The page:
Working Paper

Wages, Experience and Training of Women over the Lifecycle

This paper finds that on-the-job training can help mitigate some of the negative career effects of having children, especially for women who left education at the end of high school. The researchers used data from 18 waves of the British Household Panel Survey between 1991 and 2008, which contains information on the employment, education, training … Read more

Rent Sharing and Inclusive Growth

This paper looks at the extent to which wages are affected by profits in major British firms – a process known as ‘rent-sharing.’ It finds this happens on a much smaller scale today than it did in the 1980s and 1990s. The researchers used data from a panel of the top 300 publicly-quoted British companies … Read more

Between Communism and Capitalism: Long-term Inequality in Poland, 1892-2015

This paper looks at the evolution of inequality in Poland from the late 19th Century to the early 21st Century, by constructing the long-term distribution of income in Poland from combining tax, household survey and national accounts data. It documents a U-shaped evolution of inequalities from the end of the 19th century until today: (i) … Read more

Family Size and the Persistency of Poverty following Divorce: The United States in Comparative Perspective

This paper assesses how the short- and medium-term economic consequences of divorce on women vary by family size. It finds, surprisingly, that having children contributes to a woman’s economic recovery in the medium term. The researchers made use of household survey data in the US, UK, Germany, Australia and Switzerland and advanced modelling techniques to … Read more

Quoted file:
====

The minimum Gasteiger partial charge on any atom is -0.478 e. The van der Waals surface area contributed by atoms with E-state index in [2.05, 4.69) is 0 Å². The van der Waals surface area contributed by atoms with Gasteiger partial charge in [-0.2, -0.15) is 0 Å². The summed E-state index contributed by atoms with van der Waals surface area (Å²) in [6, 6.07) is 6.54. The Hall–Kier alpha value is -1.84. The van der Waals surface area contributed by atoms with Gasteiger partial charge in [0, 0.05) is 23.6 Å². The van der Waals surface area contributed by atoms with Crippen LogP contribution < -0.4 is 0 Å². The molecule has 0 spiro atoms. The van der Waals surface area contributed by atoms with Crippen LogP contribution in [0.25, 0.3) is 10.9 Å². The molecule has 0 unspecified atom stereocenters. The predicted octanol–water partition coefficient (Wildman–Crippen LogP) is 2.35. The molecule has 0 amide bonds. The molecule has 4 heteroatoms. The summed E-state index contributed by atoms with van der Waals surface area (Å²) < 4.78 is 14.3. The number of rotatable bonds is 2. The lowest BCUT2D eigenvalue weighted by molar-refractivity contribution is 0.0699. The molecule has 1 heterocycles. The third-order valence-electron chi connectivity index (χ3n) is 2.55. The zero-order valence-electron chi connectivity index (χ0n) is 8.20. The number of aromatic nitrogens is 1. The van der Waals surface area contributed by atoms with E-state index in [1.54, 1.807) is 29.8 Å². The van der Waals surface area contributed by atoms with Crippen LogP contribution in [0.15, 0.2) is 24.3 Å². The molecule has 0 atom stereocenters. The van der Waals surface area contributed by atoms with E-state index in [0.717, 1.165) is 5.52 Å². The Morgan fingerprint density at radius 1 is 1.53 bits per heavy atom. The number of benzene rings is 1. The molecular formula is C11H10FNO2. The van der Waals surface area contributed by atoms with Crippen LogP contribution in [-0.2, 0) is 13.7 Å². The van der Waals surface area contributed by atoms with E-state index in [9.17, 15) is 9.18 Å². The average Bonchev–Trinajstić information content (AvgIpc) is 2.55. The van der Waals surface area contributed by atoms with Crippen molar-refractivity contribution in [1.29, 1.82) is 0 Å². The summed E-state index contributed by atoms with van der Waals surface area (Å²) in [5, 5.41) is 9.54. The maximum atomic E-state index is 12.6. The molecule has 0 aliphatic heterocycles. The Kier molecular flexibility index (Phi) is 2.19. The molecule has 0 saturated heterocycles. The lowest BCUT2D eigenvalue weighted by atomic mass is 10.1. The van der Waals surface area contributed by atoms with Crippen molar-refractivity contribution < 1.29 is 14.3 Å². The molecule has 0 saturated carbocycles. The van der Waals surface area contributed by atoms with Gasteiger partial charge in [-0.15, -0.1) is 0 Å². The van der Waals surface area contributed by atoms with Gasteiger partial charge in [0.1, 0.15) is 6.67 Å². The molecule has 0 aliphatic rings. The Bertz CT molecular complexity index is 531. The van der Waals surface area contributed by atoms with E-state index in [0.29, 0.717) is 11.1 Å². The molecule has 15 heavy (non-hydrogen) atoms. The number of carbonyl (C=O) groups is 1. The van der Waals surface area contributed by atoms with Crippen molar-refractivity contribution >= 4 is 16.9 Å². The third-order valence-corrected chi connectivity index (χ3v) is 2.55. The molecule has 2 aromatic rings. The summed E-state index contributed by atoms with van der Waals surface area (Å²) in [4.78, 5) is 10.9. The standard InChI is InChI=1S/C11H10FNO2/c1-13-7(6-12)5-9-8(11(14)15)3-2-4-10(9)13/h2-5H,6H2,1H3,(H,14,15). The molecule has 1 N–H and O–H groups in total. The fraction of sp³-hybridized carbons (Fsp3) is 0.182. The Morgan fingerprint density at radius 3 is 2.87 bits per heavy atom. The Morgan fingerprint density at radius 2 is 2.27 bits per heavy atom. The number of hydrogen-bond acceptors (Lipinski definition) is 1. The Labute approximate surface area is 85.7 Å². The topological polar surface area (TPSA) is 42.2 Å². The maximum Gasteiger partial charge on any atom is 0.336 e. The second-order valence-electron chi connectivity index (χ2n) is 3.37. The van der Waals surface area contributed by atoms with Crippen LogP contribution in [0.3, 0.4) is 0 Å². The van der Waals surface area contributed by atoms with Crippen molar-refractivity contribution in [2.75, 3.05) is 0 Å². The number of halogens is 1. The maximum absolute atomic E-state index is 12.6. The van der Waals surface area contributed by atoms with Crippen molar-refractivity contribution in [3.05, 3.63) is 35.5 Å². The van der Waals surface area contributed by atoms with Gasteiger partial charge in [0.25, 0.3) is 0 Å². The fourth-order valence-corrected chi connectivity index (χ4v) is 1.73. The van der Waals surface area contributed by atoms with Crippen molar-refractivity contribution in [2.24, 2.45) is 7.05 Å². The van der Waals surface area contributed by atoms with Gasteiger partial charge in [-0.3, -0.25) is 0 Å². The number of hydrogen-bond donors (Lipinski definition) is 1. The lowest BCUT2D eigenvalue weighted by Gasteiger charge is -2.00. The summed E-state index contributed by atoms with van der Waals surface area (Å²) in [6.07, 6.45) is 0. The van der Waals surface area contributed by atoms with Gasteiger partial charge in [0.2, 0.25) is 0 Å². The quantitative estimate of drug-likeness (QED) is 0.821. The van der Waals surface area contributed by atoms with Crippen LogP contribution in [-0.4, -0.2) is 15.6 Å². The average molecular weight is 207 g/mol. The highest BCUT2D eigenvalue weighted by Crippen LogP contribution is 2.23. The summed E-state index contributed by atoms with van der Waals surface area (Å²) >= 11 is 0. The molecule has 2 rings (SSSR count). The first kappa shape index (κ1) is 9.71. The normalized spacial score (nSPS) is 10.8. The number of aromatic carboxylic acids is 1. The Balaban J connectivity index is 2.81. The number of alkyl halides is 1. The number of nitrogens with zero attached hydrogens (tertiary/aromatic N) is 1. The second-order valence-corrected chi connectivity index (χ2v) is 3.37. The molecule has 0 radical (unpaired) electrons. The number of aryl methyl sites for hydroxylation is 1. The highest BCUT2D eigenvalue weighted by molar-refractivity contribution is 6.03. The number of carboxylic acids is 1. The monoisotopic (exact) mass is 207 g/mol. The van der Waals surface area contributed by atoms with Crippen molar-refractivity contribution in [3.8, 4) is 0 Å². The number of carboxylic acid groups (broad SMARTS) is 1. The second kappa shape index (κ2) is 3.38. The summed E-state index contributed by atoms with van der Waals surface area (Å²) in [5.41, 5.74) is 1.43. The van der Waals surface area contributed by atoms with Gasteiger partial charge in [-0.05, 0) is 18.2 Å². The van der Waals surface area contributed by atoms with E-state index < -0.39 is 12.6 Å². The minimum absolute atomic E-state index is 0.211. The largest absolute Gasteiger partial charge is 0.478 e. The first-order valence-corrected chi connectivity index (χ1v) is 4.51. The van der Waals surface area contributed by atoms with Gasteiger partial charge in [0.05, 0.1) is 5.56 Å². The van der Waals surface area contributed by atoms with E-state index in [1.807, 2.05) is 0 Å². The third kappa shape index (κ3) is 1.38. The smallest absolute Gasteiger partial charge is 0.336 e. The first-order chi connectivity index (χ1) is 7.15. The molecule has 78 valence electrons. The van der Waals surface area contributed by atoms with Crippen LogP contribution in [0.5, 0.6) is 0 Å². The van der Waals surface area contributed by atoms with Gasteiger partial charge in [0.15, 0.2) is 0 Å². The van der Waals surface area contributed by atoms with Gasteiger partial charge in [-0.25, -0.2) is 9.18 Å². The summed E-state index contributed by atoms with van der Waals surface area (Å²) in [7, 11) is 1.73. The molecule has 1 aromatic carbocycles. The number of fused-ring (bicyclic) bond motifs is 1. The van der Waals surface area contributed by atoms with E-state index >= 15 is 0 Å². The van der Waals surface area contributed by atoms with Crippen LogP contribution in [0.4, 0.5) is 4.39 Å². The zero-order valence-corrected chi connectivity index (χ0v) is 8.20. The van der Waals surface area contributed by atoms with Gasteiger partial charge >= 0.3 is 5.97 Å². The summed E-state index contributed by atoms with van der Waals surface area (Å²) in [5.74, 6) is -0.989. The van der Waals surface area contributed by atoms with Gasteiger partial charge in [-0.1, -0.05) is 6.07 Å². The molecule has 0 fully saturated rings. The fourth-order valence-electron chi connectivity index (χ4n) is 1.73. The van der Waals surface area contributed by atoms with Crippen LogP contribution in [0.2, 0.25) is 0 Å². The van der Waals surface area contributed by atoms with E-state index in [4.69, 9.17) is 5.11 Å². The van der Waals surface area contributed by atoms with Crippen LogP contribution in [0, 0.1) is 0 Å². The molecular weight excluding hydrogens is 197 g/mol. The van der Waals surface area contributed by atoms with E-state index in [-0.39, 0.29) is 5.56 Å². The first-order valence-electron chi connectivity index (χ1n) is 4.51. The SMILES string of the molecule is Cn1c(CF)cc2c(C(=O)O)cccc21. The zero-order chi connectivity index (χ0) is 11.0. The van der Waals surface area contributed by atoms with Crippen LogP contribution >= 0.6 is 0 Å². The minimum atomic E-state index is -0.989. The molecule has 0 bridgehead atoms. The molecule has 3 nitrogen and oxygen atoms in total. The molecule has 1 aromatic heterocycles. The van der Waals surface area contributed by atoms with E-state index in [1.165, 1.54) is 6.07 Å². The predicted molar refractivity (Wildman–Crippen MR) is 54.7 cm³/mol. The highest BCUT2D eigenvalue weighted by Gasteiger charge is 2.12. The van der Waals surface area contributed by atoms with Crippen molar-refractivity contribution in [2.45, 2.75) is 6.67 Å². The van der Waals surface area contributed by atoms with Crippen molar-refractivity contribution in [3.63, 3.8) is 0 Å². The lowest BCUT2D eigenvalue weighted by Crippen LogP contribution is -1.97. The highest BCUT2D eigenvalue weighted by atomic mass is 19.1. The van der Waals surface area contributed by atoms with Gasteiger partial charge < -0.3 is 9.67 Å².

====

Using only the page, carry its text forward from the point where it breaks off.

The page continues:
The Complexity of Employment & Family Life Courses across 20th Century Europe: An Update

It is a common perception in public debate that lives have become more unstable over the past decades. The authors put this to a broad empirical test using data from 30 European countries to ask, whether family life and employment have indeed become more unstable over time, or if differences across countries remain greater. The … Read more

Why is there an educational gradient in union dissolution? The strain thesis revisited

This study finds that lower educated couples are more likely to separate than their better educated peers, because they experience strain across multiple aspects of their life, including work, finance, social relationships, health and housing. The research shows that lower educated couples are not in themselves more likely to separate, but rather face a range … Read more

Parenthood Wage Gaps across the Life-Course: An Intersectional Comparison by Gender and Race

This paper investigates the wage penalties and premiums for parents and how they play out over their lives depending on how many children they have and their race and gender. The research uses data from the National Longitudinal Survey of Youth (NLSY79 and NLSY97) to map parenthood wage gaps for men and women aged 20-45 … Read more

Intersectional inequalities in work and family life courses by gender and race

This paper looks at the different privileges and constraints that men and women face as they juggle the demands of jobs and careers with having a family. Using data from the National Longitudinal Survey of Youth (NLSY79), the researchers examine the gender and race inequalities facing people in the United States and show that, in … Read more

Country report: Sweden

The DAISIE project explores the gendered impacts of policies and practices aimed at extending working life (EWL) in five contrasting national settings (the Czech Republic, Ireland, Sweden, Switzerland and the UK), using a mixed methods research design inspired by insights from life-course and gender studies. The project addresses two significant and timely issues: labour market … Read more

Intergenerational mobility, intergenerational effects, sibling correlations, and equality of opportunity: a comparison of four approaches

This working paper is also available in Swedish: Björklund, Anders och Markus Jäntti (2020), ”Hur viktig är familjebakgrunden för ekonomiska utfall? En jämförelse av fyra ansatser”, Ekonomisk Debatt årg 48:4, p.36-44. This paper compares four different ways of researching how family background affects our educational attainment and earnings: looking at intergenerational mobility; looking at how … Read more